Every Sunday my mother would visit her. Never missed a week, except for the rare vacation. Nothing but an out-of-state trip would prevent my mother from going to see her mother, Elena deRoux Escobar—my grandmother—and then she was sure to visit her twice the week after that.
My French/Spanish grandma, who had been born in Nicaragua, was at age 88 living in a private home run by a Filipino family, where she received the necessary round-the-clock supervision my widowed mother couldn't provide. Grandma could no longer live alone. Once my sister dropped in and found a potential fire smoldering on the stove. The burner on high, Grandma was trying to cook a can of dog food for dinner. Another time she was found munching "candy" she had picked up in the bathroom. It was potpourri. She started getting lost on walks around the neighborhood she’d lived in for two decades. She would open the front door and let the dogs loose. She was losing her balance and tripping over steps, slipping on rugs. We feared one day she would seriously hurt herself or burn the house down.
Was it Alzheimer’s? No, the doctors said. The best diagnosis they could offer was that perhaps Grandma was suffering from dementia caused by a series of strokes too minor to detect. She was in good physical health, but her mind was deteriorating. She needed 24-hour-a-day supervision.
So after much stress and guilt, Mother put Grandma in this private facility that offered the comforts of home with the supervision now required. Aside from the attendants, there were only six other residents. The family that ran the facility tried to make their residents feel comfortable. They provided home-cooked meals, celebrated birthdays and holidays, and enjoyed assembling everyone in the cozy living room that featured a fireplace and big-screen TV. And every Sunday, for nine years, my mother went to visit her.
My sister and I visited Grandma, too, although not as often. Gradually, over the years, Grandma stopped recognizing all of us.
‘Abuelita,” I would say in Spanish as I stroked her cheek. “Es tu nieta, Eileen!” It’s your granddaughter.
And Grandma would give me her gentle smile, not sure who I was, but glad that I had come to visit nonetheless.
At age 94 however, the light in her eyes began to fade until soon we realized that she no longer knew who we were. Sundays became more difficult for my mother. After each visit, she would call and tell me in a shaky voice that Grandma was going downhill. And she was right.
Grandma no longer nibbled on the Pepperidge Farm cookies mother would feed her. She stopped responding to familiar voices. When I kissed her nose, I would tease, “Abuelita, que naricita mas fria que la de un perrito.”
Grandma, your nose is cold, like a dog’s! She use to smile at that, but now she just sat there, staring blankly into space. Mother and I would sit in the family room conversing while Grandma sat upright in a chair, immobile, frozen.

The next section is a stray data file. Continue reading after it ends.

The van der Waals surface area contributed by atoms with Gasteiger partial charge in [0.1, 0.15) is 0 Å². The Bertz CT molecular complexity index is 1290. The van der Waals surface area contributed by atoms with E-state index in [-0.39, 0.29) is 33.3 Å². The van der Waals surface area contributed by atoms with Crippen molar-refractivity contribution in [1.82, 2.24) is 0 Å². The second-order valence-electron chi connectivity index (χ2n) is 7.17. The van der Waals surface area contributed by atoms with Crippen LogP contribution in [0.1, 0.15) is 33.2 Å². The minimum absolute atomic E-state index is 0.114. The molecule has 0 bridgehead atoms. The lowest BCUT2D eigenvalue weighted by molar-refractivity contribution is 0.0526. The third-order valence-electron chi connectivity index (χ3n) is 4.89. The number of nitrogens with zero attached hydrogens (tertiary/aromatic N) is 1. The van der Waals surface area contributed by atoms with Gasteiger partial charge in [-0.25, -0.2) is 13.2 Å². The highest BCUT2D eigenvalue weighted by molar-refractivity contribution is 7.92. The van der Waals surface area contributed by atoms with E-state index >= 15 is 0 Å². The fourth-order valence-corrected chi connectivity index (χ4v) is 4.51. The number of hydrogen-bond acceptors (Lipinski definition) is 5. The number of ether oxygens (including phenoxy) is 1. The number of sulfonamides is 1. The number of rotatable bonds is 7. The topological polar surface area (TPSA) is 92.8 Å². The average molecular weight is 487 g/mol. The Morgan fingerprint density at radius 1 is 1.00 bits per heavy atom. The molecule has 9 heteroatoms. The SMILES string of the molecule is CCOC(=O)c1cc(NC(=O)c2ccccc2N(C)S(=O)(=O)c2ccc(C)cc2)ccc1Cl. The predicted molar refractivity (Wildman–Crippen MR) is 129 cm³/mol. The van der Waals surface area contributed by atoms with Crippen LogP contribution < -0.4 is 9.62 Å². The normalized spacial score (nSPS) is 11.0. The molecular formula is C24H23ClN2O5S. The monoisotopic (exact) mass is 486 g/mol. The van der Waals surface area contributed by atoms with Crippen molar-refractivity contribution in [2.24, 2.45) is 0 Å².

“What a horrible way to live,” my mother would sigh while using a baby brush to comb her mother’s wild, white hair. I would caution her to watch what she said around Grandma. Who knew what words might filter through the fogbanks of her mind?
At 97, Grandma’s condition worsened and she was transferred to a nursing home. When we went to visit, I was shocked at her appearance. Although I’d seen her just a few weeks earlier, it was now quite apparent that she was dying. My once robust Grandma had withered to a mere 60 pounds. Her lips were firmly sealed shut. She hadn’t opened her mouth for days, the nurse said, not to eat or drink or speak.
We stood in the sunny room and watched as Grandma, lying in a fetal position, stared vacantly at the wall. My mother sobbed and I stood there awkwardly, not knowing how to say goodbye. I leaned over and put my face close to Grandma’s, directly in front of her blank eyes.
“Hola, Abuelita,” I whispered, hoping she might understand me just one more time. “Es tu nieta, Eileen.”
“Mi Abuelita, yo te quiero.” My grandma, I love you.
And suddenly, her brown eyes focused and she looked at me. Saw me. A light of recognition flickered briefly as she gazed into my eyes. She opened her clenched mouth and whispered, “Yo tambien.”
Me too. Her first words in over two years. Then the light faded and she went back to starting into space.
Grandma died five days later. At her funeral, I watched as relatives—people who hadn’t thought to call or visit once in ten years—mourned, but I couldn’t cry. I was relieved, actually. Happy that her spirit was freed from the frozen shell she’d been locked in for so long. And I held close to my heart the knowledge that for one precious moment, my grandma had returned to say goodbye.
“Yo tambien.” Me too.